Run Silent, Run Cheap
What do you get for the friend who has everything? How about a personal submarine from U-Boat Worx of Breda, Netherlands?
Now, you might want to quibble with our headline, because the C-Quester 1 submersible costs about US $130 000, which many would say is anything but cheap. Then again, it's a submarine, and that means it takes you where no other commercial product can go.
”This is a fantastic toy, and it's very easy--anybody who can drive a car can drive this little thing,” says Tom Juijn, who early this year became the first person to purchase one. Juijn, a professional diver who operates a marine salvage company in Cartagena, on Spain's Mediterranean coast, likes the sub so much that he has become U-Boat Worx's designated retailer in Spain and the Middle East.
Juijn takes us through the machine's paces. First off, he says, ”there's no need for a diving suit--you can get in wearing a tie and a Sunday suit, and sit on a normal chair,” which puts your head in an acrylic dome that affords 360 degrees of visibility. Next you turn on the computer and check the safety data, including carbon dioxide concentration, air pressure (which always stays at 1 atmosphere), and temperature (which remains at whatever level you've set the air conditioner to). ”Then you push the joystick forward, and you go forward; push it left or right, and you go left or right.” The stick controls a rudder in the back as well as side thrusters, which can rotate through 45 degrees. You can power your way up and down, also, but for serious vertical motion you can always blow out the air tanks in order to dive or release ballast in order to rise.
The sub is 2.8 meters long, weighs 1030 kilograms, and works off three electric motors that draw on good old-fashioned lead-acid batteries. The oxygen supply and the CO2 filters could, in an emergency, keep a person alive for 36 hours.
Juijn and his company's employees have taken their sub to speeds of 2.5 to 3 nautical miles per hour for as long as 2.5 to 3 hours, two figures that together define its range of about 6 nautical miles. It can descend as far as 50 meters, ”which is fine, because most of the interesting stuff is under 20 meters,” he says. That diving floor is not a suggestion but a requirement: try to go lower and the submarine's depth-control system will stop you.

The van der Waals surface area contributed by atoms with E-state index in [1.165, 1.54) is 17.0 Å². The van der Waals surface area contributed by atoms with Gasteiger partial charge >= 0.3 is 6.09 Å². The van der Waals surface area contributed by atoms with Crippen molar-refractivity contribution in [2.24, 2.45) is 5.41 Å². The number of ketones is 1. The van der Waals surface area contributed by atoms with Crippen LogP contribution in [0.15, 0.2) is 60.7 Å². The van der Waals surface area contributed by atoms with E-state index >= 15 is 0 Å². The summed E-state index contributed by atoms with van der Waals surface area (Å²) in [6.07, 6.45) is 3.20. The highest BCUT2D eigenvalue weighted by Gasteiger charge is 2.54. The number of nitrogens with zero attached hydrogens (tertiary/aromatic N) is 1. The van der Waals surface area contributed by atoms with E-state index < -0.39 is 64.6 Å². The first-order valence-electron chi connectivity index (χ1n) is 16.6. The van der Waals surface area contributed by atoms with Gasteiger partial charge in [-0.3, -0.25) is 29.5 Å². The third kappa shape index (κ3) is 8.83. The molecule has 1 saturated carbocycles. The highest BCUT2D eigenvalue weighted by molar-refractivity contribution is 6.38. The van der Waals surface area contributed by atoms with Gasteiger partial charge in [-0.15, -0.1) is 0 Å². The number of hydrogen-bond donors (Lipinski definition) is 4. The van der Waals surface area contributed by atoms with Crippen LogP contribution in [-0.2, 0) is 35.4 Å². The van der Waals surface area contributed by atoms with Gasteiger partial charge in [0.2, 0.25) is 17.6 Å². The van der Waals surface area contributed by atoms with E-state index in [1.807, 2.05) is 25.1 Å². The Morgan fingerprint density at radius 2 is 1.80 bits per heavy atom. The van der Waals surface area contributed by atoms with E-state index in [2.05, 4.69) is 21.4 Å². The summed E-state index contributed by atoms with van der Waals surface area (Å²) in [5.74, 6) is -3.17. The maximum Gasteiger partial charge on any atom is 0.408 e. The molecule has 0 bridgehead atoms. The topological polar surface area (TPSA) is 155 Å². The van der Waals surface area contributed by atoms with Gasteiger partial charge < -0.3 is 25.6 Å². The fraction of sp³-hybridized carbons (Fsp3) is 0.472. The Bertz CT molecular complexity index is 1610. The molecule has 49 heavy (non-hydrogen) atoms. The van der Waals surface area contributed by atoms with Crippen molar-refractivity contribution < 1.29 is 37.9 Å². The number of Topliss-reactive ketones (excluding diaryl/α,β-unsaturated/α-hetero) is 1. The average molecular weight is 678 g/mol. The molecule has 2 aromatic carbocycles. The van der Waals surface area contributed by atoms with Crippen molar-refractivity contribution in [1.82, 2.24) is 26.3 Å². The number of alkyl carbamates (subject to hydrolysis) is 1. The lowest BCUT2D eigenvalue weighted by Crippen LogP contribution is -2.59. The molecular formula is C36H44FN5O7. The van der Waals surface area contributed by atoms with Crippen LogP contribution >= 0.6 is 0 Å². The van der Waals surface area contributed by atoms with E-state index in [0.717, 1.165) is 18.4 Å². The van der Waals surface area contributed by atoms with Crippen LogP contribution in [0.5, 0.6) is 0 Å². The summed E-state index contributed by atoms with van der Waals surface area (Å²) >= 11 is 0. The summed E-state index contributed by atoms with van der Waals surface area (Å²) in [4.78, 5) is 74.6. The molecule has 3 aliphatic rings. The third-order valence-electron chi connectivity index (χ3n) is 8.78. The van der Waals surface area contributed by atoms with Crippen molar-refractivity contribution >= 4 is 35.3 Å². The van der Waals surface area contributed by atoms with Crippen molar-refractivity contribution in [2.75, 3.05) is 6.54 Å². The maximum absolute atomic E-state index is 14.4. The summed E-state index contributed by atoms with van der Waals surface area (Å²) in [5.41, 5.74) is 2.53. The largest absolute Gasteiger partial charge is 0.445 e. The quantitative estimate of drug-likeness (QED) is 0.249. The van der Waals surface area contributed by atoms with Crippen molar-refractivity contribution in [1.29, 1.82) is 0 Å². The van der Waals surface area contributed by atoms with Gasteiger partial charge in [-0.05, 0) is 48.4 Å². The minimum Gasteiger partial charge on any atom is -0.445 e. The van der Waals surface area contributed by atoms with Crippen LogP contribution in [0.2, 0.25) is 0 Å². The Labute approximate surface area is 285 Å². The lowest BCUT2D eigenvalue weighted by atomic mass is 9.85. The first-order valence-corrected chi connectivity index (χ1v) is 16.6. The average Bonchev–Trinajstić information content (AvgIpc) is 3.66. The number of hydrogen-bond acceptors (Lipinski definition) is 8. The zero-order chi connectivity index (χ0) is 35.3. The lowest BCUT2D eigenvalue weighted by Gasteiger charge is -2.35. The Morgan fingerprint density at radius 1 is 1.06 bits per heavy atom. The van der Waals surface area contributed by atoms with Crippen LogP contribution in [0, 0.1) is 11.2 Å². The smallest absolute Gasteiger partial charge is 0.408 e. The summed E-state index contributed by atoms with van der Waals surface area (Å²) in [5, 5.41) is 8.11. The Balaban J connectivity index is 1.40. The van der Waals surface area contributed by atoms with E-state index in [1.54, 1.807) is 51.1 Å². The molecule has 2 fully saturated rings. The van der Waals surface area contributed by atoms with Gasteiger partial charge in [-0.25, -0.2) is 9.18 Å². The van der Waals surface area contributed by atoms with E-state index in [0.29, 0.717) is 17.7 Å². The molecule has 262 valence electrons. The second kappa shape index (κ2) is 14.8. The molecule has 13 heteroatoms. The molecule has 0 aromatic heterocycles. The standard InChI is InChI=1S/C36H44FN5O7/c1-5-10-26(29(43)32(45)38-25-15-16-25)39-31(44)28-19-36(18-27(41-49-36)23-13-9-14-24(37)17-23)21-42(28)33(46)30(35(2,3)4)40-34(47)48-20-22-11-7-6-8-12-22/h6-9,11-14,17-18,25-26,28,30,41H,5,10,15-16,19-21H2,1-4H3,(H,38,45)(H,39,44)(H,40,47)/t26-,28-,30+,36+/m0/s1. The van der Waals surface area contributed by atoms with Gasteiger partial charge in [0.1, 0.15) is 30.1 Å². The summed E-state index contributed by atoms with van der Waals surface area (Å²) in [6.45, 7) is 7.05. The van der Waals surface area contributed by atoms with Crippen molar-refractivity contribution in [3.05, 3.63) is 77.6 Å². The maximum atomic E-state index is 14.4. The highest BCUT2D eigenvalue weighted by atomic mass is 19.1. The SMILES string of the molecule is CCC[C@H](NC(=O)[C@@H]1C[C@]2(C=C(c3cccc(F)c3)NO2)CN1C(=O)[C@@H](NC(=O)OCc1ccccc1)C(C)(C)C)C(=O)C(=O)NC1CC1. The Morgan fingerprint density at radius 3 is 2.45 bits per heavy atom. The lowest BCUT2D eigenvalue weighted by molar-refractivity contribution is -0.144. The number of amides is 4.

You might think an undersea voyager could just sneer at the weather, but that is not the case, Juijn says. You need to be able to get into and out of the sub without getting swamped--which means sailing only when the short waves (as opposed to long swells) measure less than half a meter.
The natural customers are marine biologists, environmentalists, and tour guides. Guides will be particularly interested in a $190 000 two-seat model, the CQ2, which is in development.
Of course, the truly wealthy may enjoy such a bauble if they can use it to entertain a guest: ”Perhaps you would like to see my little underwater operation before I kill you, Mr. Bond.”
One thing affluent owners will be able to afford is a crew to maintain the sub between dives and to watch over it while it's running. Nobody should ever dive without a surface vessel and crew standing at the ready with a crane and other rescue equipment, Juijn says. A pilot who loses wireless contact with the surface crew must surface immediately--a person who gets stuck has no way to get out. --Philip E. Ross
The C-Quester 1 costs about US $130 000, plus taxes, import duties, and registration fees. Contact the manufacturer at http://www.uboatworx.com.